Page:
WhatsApp is making a vast change that affects every one of its 1.5 billion users

WhatsApp is stepping up the battle against fake news with a big change that'll affect anyone that uses the messaging app.

The Facebook-owned service is going to start limiting people's ability to forward messages to large groups.

The idea is that, in theory, it will make it harder for things to "go viral" and will stop the spread of sensationalised fake news.

Although this new strategy is going global, WhatsApp is taking things even further in India.

"In India - where people forward more messages, photos, and videos than any other country in the world - we'll also test a lower limit of 5 chats at once and we'll remove the quick forward button next to media messages." the company confirmed .

In the rest of the world, users will only be able to forward messages on to 20 people. The previous limit was 250.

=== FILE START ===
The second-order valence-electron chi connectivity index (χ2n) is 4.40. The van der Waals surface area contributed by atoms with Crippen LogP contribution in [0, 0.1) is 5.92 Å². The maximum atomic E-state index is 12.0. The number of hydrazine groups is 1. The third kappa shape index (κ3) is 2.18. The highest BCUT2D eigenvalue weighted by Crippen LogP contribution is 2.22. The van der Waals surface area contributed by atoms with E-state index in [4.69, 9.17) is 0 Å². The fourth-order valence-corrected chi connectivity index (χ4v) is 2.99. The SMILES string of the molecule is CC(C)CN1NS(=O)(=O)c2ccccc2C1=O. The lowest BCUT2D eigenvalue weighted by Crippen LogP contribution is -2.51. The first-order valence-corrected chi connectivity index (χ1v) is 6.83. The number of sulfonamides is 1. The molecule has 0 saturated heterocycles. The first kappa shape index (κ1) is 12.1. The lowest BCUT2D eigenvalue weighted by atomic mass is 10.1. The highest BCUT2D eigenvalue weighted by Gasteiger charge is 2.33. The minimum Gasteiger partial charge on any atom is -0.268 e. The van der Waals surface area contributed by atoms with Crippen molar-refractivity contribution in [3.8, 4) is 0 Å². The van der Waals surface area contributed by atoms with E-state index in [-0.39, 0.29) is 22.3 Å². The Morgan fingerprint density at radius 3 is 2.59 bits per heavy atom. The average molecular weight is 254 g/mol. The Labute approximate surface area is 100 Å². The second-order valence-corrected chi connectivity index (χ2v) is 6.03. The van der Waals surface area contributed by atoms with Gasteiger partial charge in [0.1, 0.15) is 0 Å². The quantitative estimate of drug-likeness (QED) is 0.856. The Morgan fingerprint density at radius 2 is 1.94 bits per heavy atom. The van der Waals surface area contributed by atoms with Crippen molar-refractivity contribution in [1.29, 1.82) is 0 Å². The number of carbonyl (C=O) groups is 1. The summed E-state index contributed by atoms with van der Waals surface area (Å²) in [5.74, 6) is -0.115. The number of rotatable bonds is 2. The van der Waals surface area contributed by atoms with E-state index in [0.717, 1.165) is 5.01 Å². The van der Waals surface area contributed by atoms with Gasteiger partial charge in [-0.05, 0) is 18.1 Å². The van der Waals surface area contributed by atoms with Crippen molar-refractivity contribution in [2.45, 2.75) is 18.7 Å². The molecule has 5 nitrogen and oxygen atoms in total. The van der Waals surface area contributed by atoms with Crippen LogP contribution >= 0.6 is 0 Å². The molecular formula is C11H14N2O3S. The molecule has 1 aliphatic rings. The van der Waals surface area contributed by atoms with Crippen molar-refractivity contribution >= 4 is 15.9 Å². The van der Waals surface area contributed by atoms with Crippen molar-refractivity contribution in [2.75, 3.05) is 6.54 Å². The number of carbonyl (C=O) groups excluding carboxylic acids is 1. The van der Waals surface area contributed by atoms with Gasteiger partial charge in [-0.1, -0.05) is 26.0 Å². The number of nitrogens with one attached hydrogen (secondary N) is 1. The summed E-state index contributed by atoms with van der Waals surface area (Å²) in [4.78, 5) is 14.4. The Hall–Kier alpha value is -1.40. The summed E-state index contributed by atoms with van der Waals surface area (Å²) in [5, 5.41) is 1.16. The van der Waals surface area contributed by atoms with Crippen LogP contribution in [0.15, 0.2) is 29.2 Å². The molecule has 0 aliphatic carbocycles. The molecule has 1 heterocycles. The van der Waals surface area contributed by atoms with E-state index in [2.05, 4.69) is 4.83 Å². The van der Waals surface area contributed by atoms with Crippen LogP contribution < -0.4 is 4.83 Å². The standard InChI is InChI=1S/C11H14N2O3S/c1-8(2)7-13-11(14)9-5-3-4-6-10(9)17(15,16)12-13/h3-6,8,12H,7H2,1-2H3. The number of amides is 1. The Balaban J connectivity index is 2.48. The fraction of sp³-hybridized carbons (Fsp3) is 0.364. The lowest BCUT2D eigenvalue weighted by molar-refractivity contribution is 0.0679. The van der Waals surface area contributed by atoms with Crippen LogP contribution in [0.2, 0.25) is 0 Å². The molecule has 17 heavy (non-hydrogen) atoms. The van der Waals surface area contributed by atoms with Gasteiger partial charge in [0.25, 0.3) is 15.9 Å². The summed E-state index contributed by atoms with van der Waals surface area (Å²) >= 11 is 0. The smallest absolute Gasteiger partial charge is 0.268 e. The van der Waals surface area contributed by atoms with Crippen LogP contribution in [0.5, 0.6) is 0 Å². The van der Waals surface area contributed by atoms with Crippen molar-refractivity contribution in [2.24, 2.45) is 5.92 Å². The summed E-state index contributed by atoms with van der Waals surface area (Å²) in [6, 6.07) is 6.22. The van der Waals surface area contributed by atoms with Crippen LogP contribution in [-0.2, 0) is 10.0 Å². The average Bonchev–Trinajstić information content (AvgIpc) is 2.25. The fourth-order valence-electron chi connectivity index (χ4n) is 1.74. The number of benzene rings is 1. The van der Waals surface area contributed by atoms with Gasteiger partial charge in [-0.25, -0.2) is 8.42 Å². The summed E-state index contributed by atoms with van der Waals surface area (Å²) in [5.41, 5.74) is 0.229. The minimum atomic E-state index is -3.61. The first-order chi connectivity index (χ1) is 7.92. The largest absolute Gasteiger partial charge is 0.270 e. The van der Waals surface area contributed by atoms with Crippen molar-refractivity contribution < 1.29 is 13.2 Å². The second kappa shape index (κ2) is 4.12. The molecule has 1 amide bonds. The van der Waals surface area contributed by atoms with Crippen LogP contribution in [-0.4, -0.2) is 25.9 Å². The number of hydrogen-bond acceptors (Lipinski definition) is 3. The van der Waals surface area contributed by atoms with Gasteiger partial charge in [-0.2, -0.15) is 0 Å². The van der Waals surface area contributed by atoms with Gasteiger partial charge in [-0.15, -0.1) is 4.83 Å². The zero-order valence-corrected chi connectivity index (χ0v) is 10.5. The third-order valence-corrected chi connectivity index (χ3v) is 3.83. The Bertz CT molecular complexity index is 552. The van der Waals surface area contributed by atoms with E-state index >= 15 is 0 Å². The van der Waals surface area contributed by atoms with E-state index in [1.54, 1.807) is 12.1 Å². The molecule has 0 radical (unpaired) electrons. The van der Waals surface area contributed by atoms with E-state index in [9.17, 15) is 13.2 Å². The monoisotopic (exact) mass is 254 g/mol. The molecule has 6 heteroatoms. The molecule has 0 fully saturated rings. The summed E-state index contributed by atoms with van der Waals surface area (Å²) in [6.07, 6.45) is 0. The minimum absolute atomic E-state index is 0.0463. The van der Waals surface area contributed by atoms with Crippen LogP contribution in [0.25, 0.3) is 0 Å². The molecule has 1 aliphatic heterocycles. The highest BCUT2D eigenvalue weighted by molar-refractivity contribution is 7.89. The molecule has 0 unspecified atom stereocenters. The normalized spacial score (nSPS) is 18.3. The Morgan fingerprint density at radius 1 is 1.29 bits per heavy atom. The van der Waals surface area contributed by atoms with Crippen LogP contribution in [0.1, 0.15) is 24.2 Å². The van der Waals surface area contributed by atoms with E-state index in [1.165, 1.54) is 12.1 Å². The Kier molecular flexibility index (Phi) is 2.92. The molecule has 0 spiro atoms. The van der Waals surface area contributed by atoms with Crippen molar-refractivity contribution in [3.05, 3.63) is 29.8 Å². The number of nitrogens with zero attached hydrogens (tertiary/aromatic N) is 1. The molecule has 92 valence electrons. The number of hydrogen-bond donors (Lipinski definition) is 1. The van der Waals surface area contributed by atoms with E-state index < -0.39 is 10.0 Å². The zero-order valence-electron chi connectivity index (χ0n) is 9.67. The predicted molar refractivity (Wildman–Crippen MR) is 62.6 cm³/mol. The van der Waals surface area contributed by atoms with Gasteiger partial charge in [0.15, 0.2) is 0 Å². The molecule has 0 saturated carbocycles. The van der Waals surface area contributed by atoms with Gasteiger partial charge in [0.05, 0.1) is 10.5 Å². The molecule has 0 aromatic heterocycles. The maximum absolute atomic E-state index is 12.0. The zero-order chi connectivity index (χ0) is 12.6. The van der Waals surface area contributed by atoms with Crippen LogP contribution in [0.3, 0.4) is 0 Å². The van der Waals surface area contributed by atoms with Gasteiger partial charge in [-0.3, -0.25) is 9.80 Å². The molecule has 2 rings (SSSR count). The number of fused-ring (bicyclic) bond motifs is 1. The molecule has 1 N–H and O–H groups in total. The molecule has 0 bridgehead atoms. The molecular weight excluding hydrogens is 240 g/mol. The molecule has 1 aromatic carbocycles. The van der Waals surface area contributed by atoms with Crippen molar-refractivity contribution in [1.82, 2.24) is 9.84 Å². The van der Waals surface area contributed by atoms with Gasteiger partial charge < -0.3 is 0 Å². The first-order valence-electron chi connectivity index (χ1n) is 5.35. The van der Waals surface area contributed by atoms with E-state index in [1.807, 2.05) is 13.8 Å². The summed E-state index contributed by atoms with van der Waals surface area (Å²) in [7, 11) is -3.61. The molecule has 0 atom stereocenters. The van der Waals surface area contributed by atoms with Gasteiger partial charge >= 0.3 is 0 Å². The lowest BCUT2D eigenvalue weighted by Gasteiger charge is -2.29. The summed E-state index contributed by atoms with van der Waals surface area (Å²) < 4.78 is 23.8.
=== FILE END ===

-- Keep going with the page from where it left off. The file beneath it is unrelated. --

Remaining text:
WhatsApp has confirmed that the new change is in response to the spread of fake news and in some cases resulting violence in places like India and Myanmar.

“We’re horrified by the violence in India, and we’ve announced a number of different product changes to help address these issues,” a representative from WhatsApp told Recode .

“It’s a challenge which requires an action by civil society, government and tech companies.”

The decision by WhatsApp is a likely a trickle-down from parent company Facebook , which has repeatedly been hit with criticism for its role in the dissemination of fake news.

One of the most serious instances was the perpetuation of the Rohingya crisis in Myanmar. Facebook has been used to spread propaganda against the Rhingya people that has led to killings

Facebook boss Mark Zuckerberg was asked what he thought about the problem by Recode and he responded: “I mean, my emotion is feeling a deep sense of responsibility to try to fix the problem,”

“That’s the most productive stance.”

Facebook has already made several attempts to try and warn users about spreading misinformation.

“It’s a large problem, predates Facebook, predates the internet. We need to take a multi-pronged approach,” said Adam Mosseri, Facebook's vice president in charge of the news feed.

“We’re against it and want to take it seriously.”

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